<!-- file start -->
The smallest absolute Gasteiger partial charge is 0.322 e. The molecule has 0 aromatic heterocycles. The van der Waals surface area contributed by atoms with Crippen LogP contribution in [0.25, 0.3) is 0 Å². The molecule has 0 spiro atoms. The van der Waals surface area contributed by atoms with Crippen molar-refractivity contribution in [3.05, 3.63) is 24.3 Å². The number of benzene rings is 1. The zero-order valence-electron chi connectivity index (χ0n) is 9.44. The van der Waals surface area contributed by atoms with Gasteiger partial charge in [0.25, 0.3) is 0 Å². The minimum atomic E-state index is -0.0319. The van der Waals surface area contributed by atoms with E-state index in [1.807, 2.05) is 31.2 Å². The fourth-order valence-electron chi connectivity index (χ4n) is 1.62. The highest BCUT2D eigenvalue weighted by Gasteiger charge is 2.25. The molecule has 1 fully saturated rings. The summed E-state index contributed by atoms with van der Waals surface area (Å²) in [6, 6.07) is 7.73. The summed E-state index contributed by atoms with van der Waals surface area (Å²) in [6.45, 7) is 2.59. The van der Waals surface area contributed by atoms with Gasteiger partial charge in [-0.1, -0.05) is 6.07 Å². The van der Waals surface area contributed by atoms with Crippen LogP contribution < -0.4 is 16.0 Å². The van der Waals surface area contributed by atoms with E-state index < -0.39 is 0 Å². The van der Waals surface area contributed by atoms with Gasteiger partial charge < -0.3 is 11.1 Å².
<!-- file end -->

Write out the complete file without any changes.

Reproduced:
The smallest absolute Gasteiger partial charge is 0.322 e. The molecule has 0 aromatic heterocycles. The van der Waals surface area contributed by atoms with Crippen LogP contribution in [0.25, 0.3) is 0 Å². The molecule has 0 spiro atoms. The van der Waals surface area contributed by atoms with Crippen molar-refractivity contribution in [3.05, 3.63) is 24.3 Å². The number of benzene rings is 1. The zero-order valence-electron chi connectivity index (χ0n) is 9.44. The van der Waals surface area contributed by atoms with Gasteiger partial charge in [0.25, 0.3) is 0 Å². The minimum atomic E-state index is -0.0319. The van der Waals surface area contributed by atoms with E-state index in [1.807, 2.05) is 31.2 Å². The fourth-order valence-electron chi connectivity index (χ4n) is 1.62. The highest BCUT2D eigenvalue weighted by Gasteiger charge is 2.25. The molecule has 1 fully saturated rings. The summed E-state index contributed by atoms with van der Waals surface area (Å²) in [6, 6.07) is 7.73. The summed E-state index contributed by atoms with van der Waals surface area (Å²) in [6.45, 7) is 2.59. The van der Waals surface area contributed by atoms with Gasteiger partial charge in [-0.1, -0.05) is 6.07 Å². The van der Waals surface area contributed by atoms with Crippen LogP contribution < -0.4 is 16.0 Å². The van der Waals surface area contributed by atoms with E-state index < -0.39 is 0 Å². The van der Waals surface area contributed by atoms with Gasteiger partial charge < -0.3 is 11.1 Å².